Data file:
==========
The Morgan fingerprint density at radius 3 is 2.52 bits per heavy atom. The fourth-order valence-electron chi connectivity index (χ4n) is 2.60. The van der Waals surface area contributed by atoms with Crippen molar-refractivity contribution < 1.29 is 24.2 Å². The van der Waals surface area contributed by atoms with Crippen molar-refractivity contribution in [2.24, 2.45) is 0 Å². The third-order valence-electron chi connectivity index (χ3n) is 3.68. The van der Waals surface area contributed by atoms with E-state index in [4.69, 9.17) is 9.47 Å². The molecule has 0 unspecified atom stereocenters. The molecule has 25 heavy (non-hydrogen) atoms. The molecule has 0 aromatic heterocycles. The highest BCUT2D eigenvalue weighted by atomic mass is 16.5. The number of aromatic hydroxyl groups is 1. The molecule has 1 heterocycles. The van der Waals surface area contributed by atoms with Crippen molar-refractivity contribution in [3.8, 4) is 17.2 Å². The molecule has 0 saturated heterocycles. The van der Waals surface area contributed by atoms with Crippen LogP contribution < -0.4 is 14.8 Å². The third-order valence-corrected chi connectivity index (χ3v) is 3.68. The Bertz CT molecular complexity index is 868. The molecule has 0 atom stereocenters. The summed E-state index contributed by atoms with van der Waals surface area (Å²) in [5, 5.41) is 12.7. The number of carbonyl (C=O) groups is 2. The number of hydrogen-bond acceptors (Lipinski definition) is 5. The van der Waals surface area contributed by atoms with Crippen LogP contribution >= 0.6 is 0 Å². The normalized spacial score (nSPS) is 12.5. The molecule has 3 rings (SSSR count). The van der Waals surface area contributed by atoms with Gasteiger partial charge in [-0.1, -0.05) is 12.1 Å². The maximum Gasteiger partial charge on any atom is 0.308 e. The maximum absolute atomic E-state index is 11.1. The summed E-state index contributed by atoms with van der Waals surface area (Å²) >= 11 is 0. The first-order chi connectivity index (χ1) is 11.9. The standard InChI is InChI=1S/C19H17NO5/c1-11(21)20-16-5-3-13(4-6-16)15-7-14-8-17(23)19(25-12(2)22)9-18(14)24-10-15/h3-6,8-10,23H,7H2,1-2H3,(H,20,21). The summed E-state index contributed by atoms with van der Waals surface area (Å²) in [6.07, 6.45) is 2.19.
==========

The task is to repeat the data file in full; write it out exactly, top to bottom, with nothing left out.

The Morgan fingerprint density at radius 3 is 2.52 bits per heavy atom. The fourth-order valence-electron chi connectivity index (χ4n) is 2.60. The van der Waals surface area contributed by atoms with Crippen molar-refractivity contribution < 1.29 is 24.2 Å². The van der Waals surface area contributed by atoms with Crippen molar-refractivity contribution in [2.24, 2.45) is 0 Å². The third-order valence-electron chi connectivity index (χ3n) is 3.68. The van der Waals surface area contributed by atoms with E-state index in [4.69, 9.17) is 9.47 Å². The molecule has 0 unspecified atom stereocenters. The molecule has 25 heavy (non-hydrogen) atoms. The molecule has 0 aromatic heterocycles. The highest BCUT2D eigenvalue weighted by atomic mass is 16.5. The number of aromatic hydroxyl groups is 1. The molecule has 1 heterocycles. The van der Waals surface area contributed by atoms with Crippen molar-refractivity contribution in [3.8, 4) is 17.2 Å². The molecule has 0 saturated heterocycles. The van der Waals surface area contributed by atoms with Crippen LogP contribution < -0.4 is 14.8 Å². The third-order valence-corrected chi connectivity index (χ3v) is 3.68. The Bertz CT molecular complexity index is 868. The molecule has 0 atom stereocenters. The summed E-state index contributed by atoms with van der Waals surface area (Å²) in [5, 5.41) is 12.7. The number of carbonyl (C=O) groups is 2. The number of hydrogen-bond acceptors (Lipinski definition) is 5. The van der Waals surface area contributed by atoms with Crippen LogP contribution >= 0.6 is 0 Å². The normalized spacial score (nSPS) is 12.5. The molecule has 3 rings (SSSR count). The van der Waals surface area contributed by atoms with Gasteiger partial charge in [-0.1, -0.05) is 12.1 Å². The maximum Gasteiger partial charge on any atom is 0.308 e. The maximum absolute atomic E-state index is 11.1. The summed E-state index contributed by atoms with van der Waals surface area (Å²) >= 11 is 0. The first-order chi connectivity index (χ1) is 11.9. The standard InChI is InChI=1S/C19H17NO5/c1-11(21)20-16-5-3-13(4-6-16)15-7-14-8-17(23)19(25-12(2)22)9-18(14)24-10-15/h3-6,8-10,23H,7H2,1-2H3,(H,20,21). The summed E-state index contributed by atoms with van der Waals surface area (Å²) in [6.07, 6.45) is 2.19.